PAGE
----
I Zinc This Is A Good Thing

See, the "joke" in the subject line works because the English language has words that sound alike, but with different meanings. Here I am "playing" on them, so to speak. Also, I just read that Yemen is investing in a $200 million zinc mine, apparently the first mine in Yemen. Output is projected to reach some 80,000 tons annually. A few quick thoughts.

1)I have no idea if that is a lot of zinc. Frankly, I am not even sure what one uses zinc for. I'm reasonably sure I have never purchased any.

2) I just read that zinc "also acts as a sacrificial anode in cathodic protection", which leaves me even more confused and frankly a little scared. It all sounds very religious.

3) Regardless, there is a chance- albeit a small, laughable one- that simply because I don't know something doesn't mean it is unimportant. The important thing, of course, is the diversification of the economy. Even though this is only expected to create 400 direct jobs (mining, supervision) and 1800 indirect jobs (lodging, maintenance, food), it has the potential to add another wrinkle to the economy, which right now rests largely on shrinking oil reserves and tourists, the latter group being deliberately driven away by al-Qaeda. Coupled with the oil investments below, I'd say this is a good start to the week for Yemen. It is too early to tell- and clearly these are medium-to-long term strategies which could be undermined with the next explosion- but the country's staggering walk along the brink seems to have focused some thought.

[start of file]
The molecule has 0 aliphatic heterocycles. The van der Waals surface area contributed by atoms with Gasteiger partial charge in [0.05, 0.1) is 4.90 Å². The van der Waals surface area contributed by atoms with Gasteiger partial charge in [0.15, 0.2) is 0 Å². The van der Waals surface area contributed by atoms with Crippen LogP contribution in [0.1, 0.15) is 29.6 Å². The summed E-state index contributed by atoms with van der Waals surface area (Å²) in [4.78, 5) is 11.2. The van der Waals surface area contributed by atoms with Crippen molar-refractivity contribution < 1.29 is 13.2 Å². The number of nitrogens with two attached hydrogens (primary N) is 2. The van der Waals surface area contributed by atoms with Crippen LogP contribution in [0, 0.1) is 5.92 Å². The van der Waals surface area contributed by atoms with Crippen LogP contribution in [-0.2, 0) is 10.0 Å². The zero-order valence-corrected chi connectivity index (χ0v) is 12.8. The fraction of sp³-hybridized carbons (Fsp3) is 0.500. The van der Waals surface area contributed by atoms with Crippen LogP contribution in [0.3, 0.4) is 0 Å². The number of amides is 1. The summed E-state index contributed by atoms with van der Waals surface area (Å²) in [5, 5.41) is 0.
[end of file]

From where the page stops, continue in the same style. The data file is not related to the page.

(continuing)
NYTimes exposé reveals how Facebook handled scandals

Delay, deny and deflect were the strategies Facebook has used to navigate scandals it's faced in recent years, according to the New York Times.

(Photo by Chip Somodevilla/Getty Images)
Politics & Current Affairs
  • The exhaustive report is based on interviews with more than 50 people with ties to the company.
  • It outlines how senior executives misled the public and lawmakers in regards to what it had discovered about privacy breaches and Russian interference in U.S. politics.
  • On Thursday, Facebook cut ties with one of the companies, Definers Public Relations, listed in the report.
Keep reading Show less

Russian reporters discover 101 'tortured' whales jammed in offshore pens

Protected animals are feared to be headed for the black market.

(VL.ru)
Politics & Current Affairs
  • Russian news network discovers 101 black-market whales.
  • Orcas and belugas are seen crammed into tiny pens.
  • Marine parks continue to create a high-price demand for illegal captures.
Keep reading Show less

Unraveling the mystery behind dogs' floppy ears

Dogs' floppy ears may be part of why they and other domesticated animals love humans so much.

Photo by Jamie Street on Unsplash
Surprising Science
  • Nearly all domestic animals share several key traits in addition to friendliness to humans, traits such as floppy ears, a spotted coat, a shorter snout, and so on.
  • Researchers have been puzzled as to why these traits keep showing up in disparate species, even when they aren't being bred for those qualities. This is known as "domestication syndrome."
  • Now, researchers are pointing to a group of a cells called neural crest cells as the key to understanding domestication syndrome.
Keep reading Show less